Count me into your sky-pirate roleplay. This sounds like barrels of fun (and treasure).
When do we start, and what might be the roleplay's name?
If you have no concrete-set title, may I suggest Skybound, or perhaps Airborne?
(And yes, Skybound is a tribute to the sixth season of Ninjago, which I think has the best theme song so far, for all you LEGO fans.)
Also, what role would I play in this roleplay?
(Role... play? Get it? Too much? Yeah, okay. I agree.)
I’ll probably join as Nautilus, though Roguecog would definitely be a participant.
Who knows, maybe I'll even dust off and bring out one of my several unused characters?
Eagerly anticipating your reply,
Add-on to this post made three months after 20,000 Leagues in the Sky had already started:
Okay, I know I’m a bit late on this, but I still would like to join 20,000 Leagues in the Sky.
I’ve decided that I’ll make a short solo-roleplay, as I’ve become in the habit of doing as of late, for my pirate character, named Jaxon Throttlescape, who, after the events in his solo-roleplay occur, will become a second mate of sorts to Eerie, if that’s alright with you, of course.
Also, I’ve decided not to have Roguecog or Nautilus appear in 20,000 Leagues in the Sky, except for brief cameos, such as Eerie needing immense backup, so she calls in Nautilus, who might reluctantly come in an airship to Eerie’s aid (not that Nautilus would be reluctant to help Eerie or any of his other associates, he’d be reluctant to participate in any of this “pirate business”, as he might say).
Looking forward to participating in this roleplay,
And now for some humor!
Up until a few months ago, I originally thought that the book 20,000 Leagues Under the Sea meant depth, and not distance, when I first heard about it four or so years ago.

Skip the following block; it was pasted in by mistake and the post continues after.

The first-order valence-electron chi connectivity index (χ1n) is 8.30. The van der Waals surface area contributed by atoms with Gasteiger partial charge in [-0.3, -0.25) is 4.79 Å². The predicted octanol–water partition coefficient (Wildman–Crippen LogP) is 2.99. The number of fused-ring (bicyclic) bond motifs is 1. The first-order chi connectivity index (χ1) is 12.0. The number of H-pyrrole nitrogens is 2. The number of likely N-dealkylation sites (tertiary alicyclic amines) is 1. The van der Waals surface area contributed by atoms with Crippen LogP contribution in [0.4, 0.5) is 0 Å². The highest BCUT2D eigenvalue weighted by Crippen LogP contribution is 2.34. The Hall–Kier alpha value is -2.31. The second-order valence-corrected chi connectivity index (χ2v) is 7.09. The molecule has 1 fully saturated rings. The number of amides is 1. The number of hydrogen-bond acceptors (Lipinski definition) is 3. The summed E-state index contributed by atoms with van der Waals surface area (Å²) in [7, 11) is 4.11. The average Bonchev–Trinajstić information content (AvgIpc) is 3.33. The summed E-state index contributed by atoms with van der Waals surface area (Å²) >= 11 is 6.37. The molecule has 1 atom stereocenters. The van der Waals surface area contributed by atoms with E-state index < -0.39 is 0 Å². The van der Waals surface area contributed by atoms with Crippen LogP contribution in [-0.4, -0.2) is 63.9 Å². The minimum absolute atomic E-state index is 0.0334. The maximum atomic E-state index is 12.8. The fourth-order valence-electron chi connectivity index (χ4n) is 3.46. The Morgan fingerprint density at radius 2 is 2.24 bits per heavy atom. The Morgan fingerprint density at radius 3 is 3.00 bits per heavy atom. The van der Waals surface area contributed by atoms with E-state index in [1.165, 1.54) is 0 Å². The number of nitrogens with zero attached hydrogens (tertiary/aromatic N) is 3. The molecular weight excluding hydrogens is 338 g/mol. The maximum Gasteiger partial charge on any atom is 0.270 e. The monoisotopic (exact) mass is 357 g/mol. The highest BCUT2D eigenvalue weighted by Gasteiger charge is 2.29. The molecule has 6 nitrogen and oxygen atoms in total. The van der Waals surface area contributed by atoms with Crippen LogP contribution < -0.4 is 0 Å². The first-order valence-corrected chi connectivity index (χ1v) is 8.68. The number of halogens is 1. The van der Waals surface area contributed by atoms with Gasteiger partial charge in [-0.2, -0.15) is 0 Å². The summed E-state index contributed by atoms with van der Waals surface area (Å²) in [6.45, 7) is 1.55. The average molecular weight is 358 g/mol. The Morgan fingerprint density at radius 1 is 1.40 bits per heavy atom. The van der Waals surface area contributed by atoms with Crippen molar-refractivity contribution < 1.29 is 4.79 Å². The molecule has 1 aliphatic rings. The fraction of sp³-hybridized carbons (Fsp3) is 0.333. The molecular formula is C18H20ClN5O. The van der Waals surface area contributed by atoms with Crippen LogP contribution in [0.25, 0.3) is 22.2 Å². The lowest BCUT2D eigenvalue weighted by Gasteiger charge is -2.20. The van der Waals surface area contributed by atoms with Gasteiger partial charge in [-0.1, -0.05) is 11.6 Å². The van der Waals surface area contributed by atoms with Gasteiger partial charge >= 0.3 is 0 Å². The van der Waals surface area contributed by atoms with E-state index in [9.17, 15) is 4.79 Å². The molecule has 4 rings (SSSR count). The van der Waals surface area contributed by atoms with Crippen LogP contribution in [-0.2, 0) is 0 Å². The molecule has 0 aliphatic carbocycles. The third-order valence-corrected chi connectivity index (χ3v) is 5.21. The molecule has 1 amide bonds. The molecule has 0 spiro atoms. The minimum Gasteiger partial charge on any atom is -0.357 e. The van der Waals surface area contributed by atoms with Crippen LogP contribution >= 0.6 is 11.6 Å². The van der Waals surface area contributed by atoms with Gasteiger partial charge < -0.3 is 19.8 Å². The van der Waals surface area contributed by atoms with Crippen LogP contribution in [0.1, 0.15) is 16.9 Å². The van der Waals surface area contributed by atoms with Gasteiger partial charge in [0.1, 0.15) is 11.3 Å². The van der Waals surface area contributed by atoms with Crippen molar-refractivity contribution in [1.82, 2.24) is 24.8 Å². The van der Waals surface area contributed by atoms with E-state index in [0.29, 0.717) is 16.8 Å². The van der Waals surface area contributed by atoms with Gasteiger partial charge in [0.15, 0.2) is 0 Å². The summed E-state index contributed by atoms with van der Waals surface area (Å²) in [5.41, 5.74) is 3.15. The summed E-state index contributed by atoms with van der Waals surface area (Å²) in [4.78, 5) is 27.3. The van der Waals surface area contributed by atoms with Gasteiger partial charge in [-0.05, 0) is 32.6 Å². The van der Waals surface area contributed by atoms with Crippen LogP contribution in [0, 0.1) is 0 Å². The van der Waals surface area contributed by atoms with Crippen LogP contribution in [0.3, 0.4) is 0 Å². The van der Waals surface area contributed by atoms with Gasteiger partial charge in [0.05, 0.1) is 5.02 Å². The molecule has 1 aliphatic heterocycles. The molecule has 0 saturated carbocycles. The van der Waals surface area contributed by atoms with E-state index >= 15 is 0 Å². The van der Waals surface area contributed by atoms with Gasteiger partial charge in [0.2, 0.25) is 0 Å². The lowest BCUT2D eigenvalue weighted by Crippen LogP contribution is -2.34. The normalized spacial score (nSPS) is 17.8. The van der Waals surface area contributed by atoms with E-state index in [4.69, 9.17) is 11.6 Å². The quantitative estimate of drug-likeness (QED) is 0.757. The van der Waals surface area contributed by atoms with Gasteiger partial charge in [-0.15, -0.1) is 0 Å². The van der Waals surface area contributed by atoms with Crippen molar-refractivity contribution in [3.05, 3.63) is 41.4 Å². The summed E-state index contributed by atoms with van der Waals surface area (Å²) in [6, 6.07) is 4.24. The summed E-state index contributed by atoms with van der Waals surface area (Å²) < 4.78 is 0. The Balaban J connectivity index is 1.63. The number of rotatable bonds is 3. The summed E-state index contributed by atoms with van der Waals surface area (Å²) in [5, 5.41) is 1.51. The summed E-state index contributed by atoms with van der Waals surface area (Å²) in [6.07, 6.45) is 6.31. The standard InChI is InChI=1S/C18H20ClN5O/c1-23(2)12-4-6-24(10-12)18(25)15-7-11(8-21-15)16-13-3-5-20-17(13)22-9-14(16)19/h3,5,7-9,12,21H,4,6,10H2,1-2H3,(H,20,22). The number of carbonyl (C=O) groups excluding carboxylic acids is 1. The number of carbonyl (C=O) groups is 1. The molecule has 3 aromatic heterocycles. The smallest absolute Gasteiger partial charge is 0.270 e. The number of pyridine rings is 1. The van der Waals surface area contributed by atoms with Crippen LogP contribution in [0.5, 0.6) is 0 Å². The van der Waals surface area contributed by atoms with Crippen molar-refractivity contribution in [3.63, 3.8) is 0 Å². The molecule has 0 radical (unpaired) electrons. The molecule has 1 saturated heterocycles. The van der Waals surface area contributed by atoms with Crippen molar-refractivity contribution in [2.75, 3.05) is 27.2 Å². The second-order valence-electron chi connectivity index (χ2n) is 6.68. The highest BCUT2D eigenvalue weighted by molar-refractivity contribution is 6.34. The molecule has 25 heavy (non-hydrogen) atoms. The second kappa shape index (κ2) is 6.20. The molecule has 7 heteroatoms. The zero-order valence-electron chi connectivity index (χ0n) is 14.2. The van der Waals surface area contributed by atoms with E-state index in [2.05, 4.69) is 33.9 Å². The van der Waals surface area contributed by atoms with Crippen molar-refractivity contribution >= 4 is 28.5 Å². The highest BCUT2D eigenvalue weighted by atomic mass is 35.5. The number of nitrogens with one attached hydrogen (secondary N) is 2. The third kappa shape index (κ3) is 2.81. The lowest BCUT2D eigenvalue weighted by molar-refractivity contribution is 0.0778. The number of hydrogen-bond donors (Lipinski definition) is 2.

Therefore, I thought that Jules Verne took great liberties when writing the latter, as 20,000 leagues is nearly equal to the Earth’s circumference, which is a little more than two-hundred sixty times the distance from the Earth to the International Space Station.
(For all of you reading this who are wondering how the heck I got to those solutions:
One league equals three miles. Therefore, 20,000 leagues is equal to 60,000 miles. The Earth’s circumference is twenty-four thousand, nine-hundred and one (24,901) miles. 24,901 miles times three is seventy-four thousand, seven-hundred and three (74,703) miles. 60,000 miles is almost 74,703 miles, but not quite.
Therefore, 20,000 leagues is nearly the Earth’s circumference.
As for the ISS calculations:
One league equals three miles. Therefore, 20,000 leagues is equal to 60,000 miles. The distance from the Earth to the International Space Station is about two-hundred thirty (230) miles. 230 miles times two-hundred sixty (260) equals fifty-nine thousand, eight-hundred (59,800) miles. 59,800 miles is almost 60,000 miles, but not quite.
Therefore, 20,000 leagues is nearly two-hundred sixty (260) times the distance from the Earth to the ISS.
Big brain moment, very big brain moment.)
I never really thought about it again until a few months ago, when I saw that you had named your roleplay 20,000 Leagues in the Sky.
I was ready to bust your chops a little and explain my “big brain calculations” and the liberties Jules Verne had taken in 20,000 Leagues Under the Sea, and planned on doing so upon my return from my break.
That is, I received a copy of the novel 20,000 Leagues Under the Sea as a birthday present from a relative who had known about my never really being able to get my hands on that particular book before.
I was excited, as I was about to read the book which had inspired me to name Nautilus, Nautilus, and not something else intellectually evil, such as Moriarty or Montgomery.
I read and finished it the next morning. I didn’t stop reading for two hours. All the while, I kept the notion that Jules Verne had taken great liberties with the depth of the sea in this popular novel in my head.
That is, until the very last page of the book, where the protagonist determines that he traveled 20,000 leagues in the Nautilus, the submarine that was his home for a few months.
That’s when it hit me.
Traveled in the ocean.
Under the sea.
To this day, I cringe when I think of my mistaking the obvious, and I never really understand how it occurred.
Everyone reading this may laugh at me. I encourage it. After all, I did derp big-time on this particular occasion.
That’s really it from me for now,